The Kuomboka Ceremony
The Kuomboka ceremony takes its name from ‘Kuomboka’, a Lozi word that literally means ‘to move out of the water’. As the plains around Mongu flood, the Lozi king travels in a large barge, called the Nalikwanda, from his dry season palace in Lealui to his rainy season palace in Limulunga.
The ceremony, which has a rich historical background dating back over 300 years, is announced by the beating of traditional drums. With the imposing Nalikwanda (the king’s boat) gently making its way out of the plains, steered on by colourfully attired boatmen and songs of jubilation and drumming running away with the wind, it’s hard not to get excited about this special event.
Legends of Kuomboka
“There’s never a good story without the slight blend of fiction and drama. We were pleased to discover that the Kuomboka ceremony of the Lozi people has just the right mix. We know the Kuomboka is known to have come about due to the flooding of the Zambezi plains which forced the Lozi king (the Litunga) to move his people and his belongings to higher grounds every rainy season. Thus the term Kuomboka literally means “to move out of the water”.
But there’s more! Legends say that before the time of the first known male chief Mboo, there came a great flood called Meyi-a-Lungwangwa meaning “the waters that swallowed everything.” The vast plain was covered in the deluge, all animals died and every farm was swept away.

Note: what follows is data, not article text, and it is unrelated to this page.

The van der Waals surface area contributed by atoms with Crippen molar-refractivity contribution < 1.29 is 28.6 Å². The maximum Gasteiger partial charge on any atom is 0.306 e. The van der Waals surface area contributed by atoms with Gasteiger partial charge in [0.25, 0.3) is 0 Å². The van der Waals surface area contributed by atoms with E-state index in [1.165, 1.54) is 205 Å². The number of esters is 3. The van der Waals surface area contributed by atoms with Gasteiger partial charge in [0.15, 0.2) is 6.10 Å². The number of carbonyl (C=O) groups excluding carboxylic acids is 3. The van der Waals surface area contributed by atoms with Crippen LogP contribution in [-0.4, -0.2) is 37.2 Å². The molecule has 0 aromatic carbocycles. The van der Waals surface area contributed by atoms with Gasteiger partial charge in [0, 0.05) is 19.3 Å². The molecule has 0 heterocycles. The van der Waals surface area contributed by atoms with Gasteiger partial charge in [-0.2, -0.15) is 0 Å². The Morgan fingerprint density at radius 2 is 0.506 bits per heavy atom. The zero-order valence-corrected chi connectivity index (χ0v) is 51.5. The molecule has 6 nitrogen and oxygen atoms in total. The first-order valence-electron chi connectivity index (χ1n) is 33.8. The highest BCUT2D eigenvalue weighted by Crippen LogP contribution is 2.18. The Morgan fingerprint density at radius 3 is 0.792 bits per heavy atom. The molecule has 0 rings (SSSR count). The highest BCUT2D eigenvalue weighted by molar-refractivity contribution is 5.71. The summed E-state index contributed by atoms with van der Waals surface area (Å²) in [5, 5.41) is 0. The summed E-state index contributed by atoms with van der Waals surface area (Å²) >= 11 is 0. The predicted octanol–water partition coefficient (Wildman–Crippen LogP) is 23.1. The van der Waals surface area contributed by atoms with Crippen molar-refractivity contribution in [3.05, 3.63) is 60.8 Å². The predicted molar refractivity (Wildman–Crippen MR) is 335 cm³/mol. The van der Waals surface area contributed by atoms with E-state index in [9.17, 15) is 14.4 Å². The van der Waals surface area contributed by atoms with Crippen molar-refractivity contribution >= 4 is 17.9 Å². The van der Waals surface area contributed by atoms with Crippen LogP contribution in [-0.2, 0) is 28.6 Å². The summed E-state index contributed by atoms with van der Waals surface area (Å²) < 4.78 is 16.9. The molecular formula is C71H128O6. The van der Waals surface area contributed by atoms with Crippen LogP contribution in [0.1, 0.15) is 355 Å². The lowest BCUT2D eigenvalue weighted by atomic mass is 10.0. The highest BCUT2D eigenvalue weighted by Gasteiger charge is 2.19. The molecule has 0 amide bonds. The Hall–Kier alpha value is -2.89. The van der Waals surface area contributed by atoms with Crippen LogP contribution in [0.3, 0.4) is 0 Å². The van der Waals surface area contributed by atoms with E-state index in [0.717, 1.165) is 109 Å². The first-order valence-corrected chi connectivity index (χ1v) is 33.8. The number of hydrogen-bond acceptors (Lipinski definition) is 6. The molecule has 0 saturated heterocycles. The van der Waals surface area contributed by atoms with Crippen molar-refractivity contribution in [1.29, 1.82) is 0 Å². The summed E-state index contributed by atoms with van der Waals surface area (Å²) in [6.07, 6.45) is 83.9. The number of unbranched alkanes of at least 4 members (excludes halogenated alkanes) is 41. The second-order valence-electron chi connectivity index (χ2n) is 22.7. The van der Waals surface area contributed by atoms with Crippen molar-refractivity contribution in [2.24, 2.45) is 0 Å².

People were afraid to escape the flood in their little dugout canoes. So it was that the high god, Nyambe, ordered a man called Nakambela to build the first great canoe, Nalikwanda, which means “for the people,” to escape the flood. Thus the start of what is known today as the Kuomboka ceremony.
Another interesting story surrounding the Kuomboka is about the Litunga himself. The Litunga begins the day each year in a traditional dress, but during the journey changes into the full uniform of a British admiral. This uniform is known to have been presented to the Litunga by King Edward VII, in 1902, in recognition of treaties signed between the Lozi people and Queen Victoria. The tradition has been passed down from one Litunga to the next.
Each Litunga has his own tailor-made uniform sent from the UK. The last legend relates to the ceremony finale as the royal watery procession arrives in Limulunga. It is rumoured that every time the Nalikwanda takes the bend that leads up to the harbour of the dry plains, it always rains! Apparently this is because the Lozi king is said to have great mythical powers.
The ceremony usually takes place at the end of March or the beginning of April with the final date, which is kept secret until the last moment, being decided by the Barotse Royal establishment.”